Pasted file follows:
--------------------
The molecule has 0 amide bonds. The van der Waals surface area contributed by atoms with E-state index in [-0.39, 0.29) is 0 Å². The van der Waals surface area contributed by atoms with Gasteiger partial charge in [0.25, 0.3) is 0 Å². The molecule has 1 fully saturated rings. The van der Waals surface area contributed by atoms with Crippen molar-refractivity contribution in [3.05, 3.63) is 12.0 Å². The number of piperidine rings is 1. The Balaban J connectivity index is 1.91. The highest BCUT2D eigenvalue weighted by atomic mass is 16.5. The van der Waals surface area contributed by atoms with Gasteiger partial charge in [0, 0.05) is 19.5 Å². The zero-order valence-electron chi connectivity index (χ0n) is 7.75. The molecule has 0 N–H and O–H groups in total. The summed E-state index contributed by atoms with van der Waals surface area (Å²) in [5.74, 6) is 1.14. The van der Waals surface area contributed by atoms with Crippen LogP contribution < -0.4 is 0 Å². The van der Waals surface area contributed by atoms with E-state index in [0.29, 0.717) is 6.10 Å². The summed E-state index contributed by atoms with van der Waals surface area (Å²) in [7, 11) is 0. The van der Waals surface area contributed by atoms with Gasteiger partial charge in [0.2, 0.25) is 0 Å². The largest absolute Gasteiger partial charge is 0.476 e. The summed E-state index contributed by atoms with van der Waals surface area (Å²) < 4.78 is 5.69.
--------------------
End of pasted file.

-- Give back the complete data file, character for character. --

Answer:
The molecule has 0 amide bonds. The van der Waals surface area contributed by atoms with E-state index in [-0.39, 0.29) is 0 Å². The van der Waals surface area contributed by atoms with Gasteiger partial charge in [0.25, 0.3) is 0 Å². The molecule has 1 fully saturated rings. The van der Waals surface area contributed by atoms with Crippen molar-refractivity contribution in [3.05, 3.63) is 12.0 Å². The number of piperidine rings is 1. The Balaban J connectivity index is 1.91. The highest BCUT2D eigenvalue weighted by atomic mass is 16.5. The van der Waals surface area contributed by atoms with Gasteiger partial charge in [0, 0.05) is 19.5 Å². The zero-order valence-electron chi connectivity index (χ0n) is 7.75. The molecule has 0 N–H and O–H groups in total. The summed E-state index contributed by atoms with van der Waals surface area (Å²) in [5.74, 6) is 1.14. The van der Waals surface area contributed by atoms with Crippen LogP contribution < -0.4 is 0 Å². The van der Waals surface area contributed by atoms with E-state index in [0.29, 0.717) is 6.10 Å². The summed E-state index contributed by atoms with van der Waals surface area (Å²) in [7, 11) is 0. The van der Waals surface area contributed by atoms with Gasteiger partial charge in [0.2, 0.25) is 0 Å². The largest absolute Gasteiger partial charge is 0.476 e. The summed E-state index contributed by atoms with van der Waals surface area (Å²) < 4.78 is 5.69.